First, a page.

Sunday, February 11, 2018

Yes They Can: Naomi Alderman's The Power

The 2017 publication of Women & Power: A Manifesto by the eminent classical scholar Mary Beard offers a witty and caustic literary and historical overview of how women have been ridiculed, demeaned and silenced. She begins with the moment that Telemachus in The Odyssey told his mother Penelope to shut up, go to her room and resume her own work leaving public speech to men. Eventually, Beard spotlights the moment over two millennia later when Senator Elizabeth Warren was silenced for quoting from a letter by Coretta Scott King (the widow of Martin Luther King), while others, like Bernie Sanders, were not. Beard is a particularly apt scholar to pen this manifesto considering the inflammatory vitriol that has been hurled at her for her speaking publicly about controversial issues. Her manifesto could be read in conjunction with Naomi Alderman's speculative-fiction novel, The Power (Little, Brown and Company, 2017) since she speculates what would happen if men were removed from their perches of power, demeaned, violated and silenced.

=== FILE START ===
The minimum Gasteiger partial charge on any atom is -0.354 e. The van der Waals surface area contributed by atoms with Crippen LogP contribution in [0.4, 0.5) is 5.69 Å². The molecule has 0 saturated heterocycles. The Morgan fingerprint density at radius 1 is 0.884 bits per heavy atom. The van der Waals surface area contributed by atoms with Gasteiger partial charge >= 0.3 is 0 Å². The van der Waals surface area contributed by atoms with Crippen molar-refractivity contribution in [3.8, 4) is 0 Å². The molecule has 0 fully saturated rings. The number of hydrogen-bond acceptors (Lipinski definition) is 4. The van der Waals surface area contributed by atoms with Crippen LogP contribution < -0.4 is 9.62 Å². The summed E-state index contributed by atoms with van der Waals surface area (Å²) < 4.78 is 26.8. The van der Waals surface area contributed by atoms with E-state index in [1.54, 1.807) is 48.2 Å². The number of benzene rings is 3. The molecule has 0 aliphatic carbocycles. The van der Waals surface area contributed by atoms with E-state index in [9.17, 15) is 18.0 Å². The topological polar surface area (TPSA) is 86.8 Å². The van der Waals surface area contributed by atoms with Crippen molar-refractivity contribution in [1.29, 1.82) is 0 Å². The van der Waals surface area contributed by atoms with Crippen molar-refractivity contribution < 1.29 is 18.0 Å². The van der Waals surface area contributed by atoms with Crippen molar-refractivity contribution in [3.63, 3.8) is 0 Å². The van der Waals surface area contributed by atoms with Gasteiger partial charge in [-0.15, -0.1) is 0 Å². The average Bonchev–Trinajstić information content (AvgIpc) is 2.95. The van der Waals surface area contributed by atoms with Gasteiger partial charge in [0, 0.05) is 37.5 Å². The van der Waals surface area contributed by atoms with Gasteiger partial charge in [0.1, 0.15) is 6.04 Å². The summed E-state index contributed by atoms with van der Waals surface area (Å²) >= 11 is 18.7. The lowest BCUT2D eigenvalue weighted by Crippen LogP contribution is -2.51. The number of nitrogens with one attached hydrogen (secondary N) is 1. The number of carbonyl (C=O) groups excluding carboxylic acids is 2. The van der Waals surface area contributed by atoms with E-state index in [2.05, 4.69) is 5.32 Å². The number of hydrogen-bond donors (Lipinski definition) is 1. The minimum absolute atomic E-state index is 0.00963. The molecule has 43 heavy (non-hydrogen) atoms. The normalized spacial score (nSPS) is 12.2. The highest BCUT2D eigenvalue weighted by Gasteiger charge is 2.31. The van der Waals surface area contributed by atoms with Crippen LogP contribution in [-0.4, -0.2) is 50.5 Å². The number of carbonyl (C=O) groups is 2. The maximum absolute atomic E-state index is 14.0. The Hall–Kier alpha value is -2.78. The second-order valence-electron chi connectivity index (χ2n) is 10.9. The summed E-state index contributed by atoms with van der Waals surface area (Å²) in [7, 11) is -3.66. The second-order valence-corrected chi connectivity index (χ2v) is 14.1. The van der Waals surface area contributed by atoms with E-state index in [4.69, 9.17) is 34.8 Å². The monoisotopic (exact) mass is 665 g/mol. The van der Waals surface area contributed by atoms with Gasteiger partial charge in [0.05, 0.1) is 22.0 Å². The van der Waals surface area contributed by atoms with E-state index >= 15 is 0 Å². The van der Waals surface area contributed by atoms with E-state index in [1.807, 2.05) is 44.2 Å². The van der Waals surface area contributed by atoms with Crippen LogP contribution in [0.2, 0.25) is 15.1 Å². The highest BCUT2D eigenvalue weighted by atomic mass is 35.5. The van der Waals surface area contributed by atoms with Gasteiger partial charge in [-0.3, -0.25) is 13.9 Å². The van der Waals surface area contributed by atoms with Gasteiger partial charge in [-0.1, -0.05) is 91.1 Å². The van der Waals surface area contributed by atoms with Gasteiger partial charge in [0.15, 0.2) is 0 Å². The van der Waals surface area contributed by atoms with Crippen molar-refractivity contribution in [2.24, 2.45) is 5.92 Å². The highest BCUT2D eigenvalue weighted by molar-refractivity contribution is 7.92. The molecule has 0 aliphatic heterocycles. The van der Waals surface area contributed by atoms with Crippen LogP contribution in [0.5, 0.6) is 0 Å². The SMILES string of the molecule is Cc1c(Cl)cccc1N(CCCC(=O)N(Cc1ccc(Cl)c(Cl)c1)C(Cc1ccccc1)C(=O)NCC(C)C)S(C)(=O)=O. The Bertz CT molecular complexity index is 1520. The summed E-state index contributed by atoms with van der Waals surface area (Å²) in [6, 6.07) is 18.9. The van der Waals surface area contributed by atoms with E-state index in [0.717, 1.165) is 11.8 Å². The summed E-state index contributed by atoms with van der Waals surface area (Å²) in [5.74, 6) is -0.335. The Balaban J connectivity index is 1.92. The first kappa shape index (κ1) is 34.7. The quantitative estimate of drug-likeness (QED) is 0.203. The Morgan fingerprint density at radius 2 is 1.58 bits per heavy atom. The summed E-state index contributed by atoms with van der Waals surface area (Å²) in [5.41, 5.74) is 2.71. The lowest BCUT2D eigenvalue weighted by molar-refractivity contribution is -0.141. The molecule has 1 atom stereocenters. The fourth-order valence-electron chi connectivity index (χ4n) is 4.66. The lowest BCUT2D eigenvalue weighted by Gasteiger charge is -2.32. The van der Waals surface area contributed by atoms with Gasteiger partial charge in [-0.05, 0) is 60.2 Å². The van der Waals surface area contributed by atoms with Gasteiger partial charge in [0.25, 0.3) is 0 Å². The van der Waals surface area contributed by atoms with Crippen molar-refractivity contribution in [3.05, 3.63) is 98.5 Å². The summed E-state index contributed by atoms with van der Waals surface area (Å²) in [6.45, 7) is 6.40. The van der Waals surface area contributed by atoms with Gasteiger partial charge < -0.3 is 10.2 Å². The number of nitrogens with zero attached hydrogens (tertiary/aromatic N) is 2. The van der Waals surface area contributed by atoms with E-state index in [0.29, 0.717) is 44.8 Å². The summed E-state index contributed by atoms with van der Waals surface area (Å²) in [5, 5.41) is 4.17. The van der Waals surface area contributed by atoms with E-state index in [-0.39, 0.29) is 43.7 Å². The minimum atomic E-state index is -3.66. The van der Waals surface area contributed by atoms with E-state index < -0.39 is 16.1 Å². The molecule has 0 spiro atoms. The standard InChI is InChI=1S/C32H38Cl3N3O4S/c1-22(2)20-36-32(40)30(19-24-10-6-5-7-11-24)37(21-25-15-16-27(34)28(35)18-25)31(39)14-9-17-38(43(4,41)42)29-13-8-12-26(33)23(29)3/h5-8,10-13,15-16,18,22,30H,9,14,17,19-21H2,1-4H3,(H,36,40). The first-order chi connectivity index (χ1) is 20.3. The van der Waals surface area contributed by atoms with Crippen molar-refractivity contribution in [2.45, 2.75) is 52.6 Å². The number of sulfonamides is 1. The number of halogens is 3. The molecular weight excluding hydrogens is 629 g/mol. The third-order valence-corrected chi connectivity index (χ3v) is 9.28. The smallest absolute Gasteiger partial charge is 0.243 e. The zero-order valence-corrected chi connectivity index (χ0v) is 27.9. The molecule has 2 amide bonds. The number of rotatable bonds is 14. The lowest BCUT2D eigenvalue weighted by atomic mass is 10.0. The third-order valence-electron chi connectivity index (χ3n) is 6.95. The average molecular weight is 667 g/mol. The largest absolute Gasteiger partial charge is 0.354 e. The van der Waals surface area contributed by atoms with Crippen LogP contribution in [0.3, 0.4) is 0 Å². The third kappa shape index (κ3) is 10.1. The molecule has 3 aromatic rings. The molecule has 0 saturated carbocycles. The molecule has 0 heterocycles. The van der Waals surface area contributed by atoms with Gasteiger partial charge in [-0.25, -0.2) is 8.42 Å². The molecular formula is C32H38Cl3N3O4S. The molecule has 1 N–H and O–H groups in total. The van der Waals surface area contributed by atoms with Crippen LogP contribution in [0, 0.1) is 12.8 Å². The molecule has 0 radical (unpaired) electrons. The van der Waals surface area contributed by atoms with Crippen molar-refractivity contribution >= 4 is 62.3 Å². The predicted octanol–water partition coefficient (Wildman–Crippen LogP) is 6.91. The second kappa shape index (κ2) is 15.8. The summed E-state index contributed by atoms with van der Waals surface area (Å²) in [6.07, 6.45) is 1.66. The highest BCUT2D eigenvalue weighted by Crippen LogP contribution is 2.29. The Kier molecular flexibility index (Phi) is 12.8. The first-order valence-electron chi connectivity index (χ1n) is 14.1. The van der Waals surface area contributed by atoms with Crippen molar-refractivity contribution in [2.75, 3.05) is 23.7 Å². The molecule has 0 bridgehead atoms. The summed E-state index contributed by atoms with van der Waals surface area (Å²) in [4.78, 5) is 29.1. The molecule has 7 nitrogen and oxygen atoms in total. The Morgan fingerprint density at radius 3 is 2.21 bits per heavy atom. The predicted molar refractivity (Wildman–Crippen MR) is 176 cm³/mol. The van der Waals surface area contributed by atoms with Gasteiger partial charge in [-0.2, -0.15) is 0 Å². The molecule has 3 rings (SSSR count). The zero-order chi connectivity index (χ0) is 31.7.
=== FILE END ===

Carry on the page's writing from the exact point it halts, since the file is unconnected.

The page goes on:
The Power is couched as "a historical novel" written by Neil Adam Armon. It is framed by an exchange of letters thousands of years into the future between Neil, who pleads for patronage from an address at "The Men Writers Association," and a woman called Naomi. He explains to her that he has written a novelized history after his academic studies have been ignored. Naomi’s responses, especially in the back end, are flecked with ridicule, charged with sexual innuendos, and downright condescending. Even before we read the novel within the novel, this literary conceit signals that we are entering into a vastly changed reality: the traditional schematics of sex and power are reversed with women exercising the real power while men are the disrespected other.